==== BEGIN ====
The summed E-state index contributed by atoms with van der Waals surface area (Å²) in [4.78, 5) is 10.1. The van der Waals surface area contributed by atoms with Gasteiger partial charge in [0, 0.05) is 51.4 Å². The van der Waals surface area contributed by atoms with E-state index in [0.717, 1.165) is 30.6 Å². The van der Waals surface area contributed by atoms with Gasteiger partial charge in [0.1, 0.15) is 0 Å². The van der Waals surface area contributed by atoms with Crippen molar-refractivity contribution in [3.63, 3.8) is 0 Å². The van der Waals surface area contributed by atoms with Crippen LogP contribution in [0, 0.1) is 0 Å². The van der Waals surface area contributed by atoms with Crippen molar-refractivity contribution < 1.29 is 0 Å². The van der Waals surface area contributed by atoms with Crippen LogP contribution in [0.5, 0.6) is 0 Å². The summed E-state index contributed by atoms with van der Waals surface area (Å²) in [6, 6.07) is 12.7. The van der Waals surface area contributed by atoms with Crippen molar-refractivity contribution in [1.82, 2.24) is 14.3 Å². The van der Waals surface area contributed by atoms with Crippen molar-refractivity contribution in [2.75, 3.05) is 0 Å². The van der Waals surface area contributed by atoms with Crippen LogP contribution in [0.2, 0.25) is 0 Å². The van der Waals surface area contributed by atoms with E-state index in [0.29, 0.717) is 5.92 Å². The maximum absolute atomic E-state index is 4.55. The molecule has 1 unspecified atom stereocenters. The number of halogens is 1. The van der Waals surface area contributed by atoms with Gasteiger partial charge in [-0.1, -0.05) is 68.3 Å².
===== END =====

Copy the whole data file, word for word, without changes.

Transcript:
The summed E-state index contributed by atoms with van der Waals surface area (Å²) in [4.78, 5) is 10.1. The van der Waals surface area contributed by atoms with Gasteiger partial charge in [0, 0.05) is 51.4 Å². The van der Waals surface area contributed by atoms with E-state index in [0.717, 1.165) is 30.6 Å². The van der Waals surface area contributed by atoms with Gasteiger partial charge in [0.1, 0.15) is 0 Å². The van der Waals surface area contributed by atoms with Crippen molar-refractivity contribution in [3.63, 3.8) is 0 Å². The van der Waals surface area contributed by atoms with Crippen LogP contribution in [0, 0.1) is 0 Å². The van der Waals surface area contributed by atoms with Crippen molar-refractivity contribution < 1.29 is 0 Å². The van der Waals surface area contributed by atoms with Crippen LogP contribution in [0.5, 0.6) is 0 Å². The summed E-state index contributed by atoms with van der Waals surface area (Å²) in [6, 6.07) is 12.7. The van der Waals surface area contributed by atoms with Crippen molar-refractivity contribution in [1.82, 2.24) is 14.3 Å². The van der Waals surface area contributed by atoms with Crippen molar-refractivity contribution in [2.75, 3.05) is 0 Å². The van der Waals surface area contributed by atoms with Crippen LogP contribution in [0.2, 0.25) is 0 Å². The van der Waals surface area contributed by atoms with E-state index in [0.29, 0.717) is 5.92 Å². The maximum absolute atomic E-state index is 4.55. The molecule has 1 unspecified atom stereocenters. The number of halogens is 1. The van der Waals surface area contributed by atoms with Gasteiger partial charge in [-0.1, -0.05) is 68.3 Å².